At what level of terrain/features do you feel unsafe on a trail bike?

  66. #66
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    Quote Originally Posted by jeremy3220 View Post
    That's why I was trying to phrase the question in a way to find out in what conditions (with examples) riding an enduro is not 'overbiked'. I guess the better question would have been, what terrain/features do you feel a trail bike is beginning make you 'underbiked'?

    I asked for examples because I realize people's opinion of gnarly terrain varies wildly.



    That part makes sense to me but I wasn't sure if there's a point certain features (big drops, rocky descents, etc) are a bad idea on a trail bike. I think I asked the wrong question. I should have asked....

    At what level of terrain/features do you feel unsafe on a trail bike?
    Some times you might want to look into more of a niche bike. There are bikes that are built tough with bigher bering and pivots. But may not be as long travel or wheel base. Geo and travel put them into trail bike category but they can handle more.

  67. #67
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    If I'm riding a trail where my arms will be close to full extension/lock out & my kahones will be buzzed by the rear tyre and/or my fillings may get rattled out of my head, I'll defer to my Enduro steed ^^

    Anything else & I'll take my trail mule (aka AM HT)...

    Jumps/drops?? I'll do both on either bike, depending on my personal Chicken Factor for that particular ride/day.

    Jumps 10-12 feet length ways, 5-6 feet height ways.

    Drops 3-5 feet.. drops are my Kryptonite o_0

    Not too many drops on my local trails, so not a lot of practice to be had.

    Comfort comes into it also...

    If I'm more in the mood for a cushioned experience, then 160mm it is. If I'm up for a more engaging ride, AM HT :FTW:

    N+1 is awesome!!

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    If a skilled rider can navigate the terrain with an XC bike then a trail bike is all you need. If a skilled rider would be foolish to do it on an XC bike then get an enduro bike. I think the best way to put is if your brave enough to do it on your current bike then you don't need an enduro bike. An enduro bike is at home on the edge of your seat trail bike ride and a trail bike is at home on an edge of your seat xc ride. Bikes aren't designed to be dropped 5 feet onto flat. If your doing 4.5 feet to flat than your likely riding sections that aren't part of the trail and may want to talk with the people who manage the trail about grooming a spot to drop. Look up dirt jump bike videos and it will show you how your supposed to be landing.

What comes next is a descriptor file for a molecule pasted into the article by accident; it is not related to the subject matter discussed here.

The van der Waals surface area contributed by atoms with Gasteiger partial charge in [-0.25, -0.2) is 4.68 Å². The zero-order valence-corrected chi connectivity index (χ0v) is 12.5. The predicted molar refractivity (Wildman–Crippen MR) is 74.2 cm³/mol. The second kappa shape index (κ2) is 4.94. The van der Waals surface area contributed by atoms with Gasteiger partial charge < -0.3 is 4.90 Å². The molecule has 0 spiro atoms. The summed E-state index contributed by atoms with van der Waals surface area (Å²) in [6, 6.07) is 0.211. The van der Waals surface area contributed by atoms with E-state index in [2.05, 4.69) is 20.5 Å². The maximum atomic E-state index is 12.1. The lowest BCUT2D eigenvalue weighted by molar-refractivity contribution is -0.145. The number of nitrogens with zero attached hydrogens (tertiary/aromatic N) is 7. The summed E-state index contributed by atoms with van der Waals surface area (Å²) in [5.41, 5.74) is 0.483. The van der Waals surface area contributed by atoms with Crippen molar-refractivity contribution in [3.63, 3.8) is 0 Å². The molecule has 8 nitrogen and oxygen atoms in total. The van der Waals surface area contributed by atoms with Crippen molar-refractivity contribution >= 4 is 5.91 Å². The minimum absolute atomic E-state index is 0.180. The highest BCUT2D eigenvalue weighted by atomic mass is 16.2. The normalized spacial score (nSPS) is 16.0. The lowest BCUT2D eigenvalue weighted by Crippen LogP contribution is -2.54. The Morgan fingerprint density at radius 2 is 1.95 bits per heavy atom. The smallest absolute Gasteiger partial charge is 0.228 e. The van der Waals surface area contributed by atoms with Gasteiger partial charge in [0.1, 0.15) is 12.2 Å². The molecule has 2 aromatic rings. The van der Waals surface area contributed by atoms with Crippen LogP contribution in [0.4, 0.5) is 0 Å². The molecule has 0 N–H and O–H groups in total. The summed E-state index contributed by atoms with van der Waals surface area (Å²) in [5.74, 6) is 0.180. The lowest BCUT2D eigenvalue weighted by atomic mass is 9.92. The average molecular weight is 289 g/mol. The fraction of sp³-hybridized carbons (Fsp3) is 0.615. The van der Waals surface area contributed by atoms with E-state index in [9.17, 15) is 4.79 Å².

69. #69
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    Quote Originally Posted by jeremy3220 View Post
    That's why I was trying to phrase the question in a way to find out in what conditions (with examples) riding an enduro is not 'overbiked'. I guess the better question would have been, what terrain/features do you feel a trail bike is beginning make you 'underbiked'?

    I asked for examples because I realize people's opinion of gnarly terrain varies wildly.



    That part makes sense to me but I wasn't sure if there's a point certain features (big drops, rocky descents, etc) are a bad idea on a trail bike. I think I asked the wrong question. I should have asked....

    At what level of terrain/features do you feel unsafe on a trail bike?



    Many ways to answer that but the simplest way....

    If you are afraid to let go of the brakes most of the way down the hill, get a bigger bike, more skills, or a bigger set of balls.

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    Quote Originally Posted by targnik View Post
    If I'm riding a trail where my arms will be close to full extension/lock out & my kahones will be buzzed by the rear tyre and/or my fillings may get rattled out of my head, I'll defer to my Enduro steed ^^
    That actually sounds like a good description of being under biked.

  71. #71
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    Quote Originally Posted by party_wagon View Post
    If your doing 4.5 feet to flat than your likely riding sections that aren't part of the trail and may want to talk with the people who manage the trail about grooming a spot to drop. Look up dirt jump bike videos and it will show you how your supposed to be landing.
    They're wooden features (and smaller dirt ones) built directly on the trail by the main trail builder. I rode bmx, the technique is no problem, I'm just worried about the bike.

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    Only reason I have gone to a Enduro bike is I like to do Enduro races and scream down the whole enchilada along with plans of improving my skills with trips to bike parks next year. My trail bike with some beefy tires (Devinci Django) is super fun down and doesnít wear me out on the climbs. If I didnít plan to race next season or go to parks I would keep my trail bike as my only bike.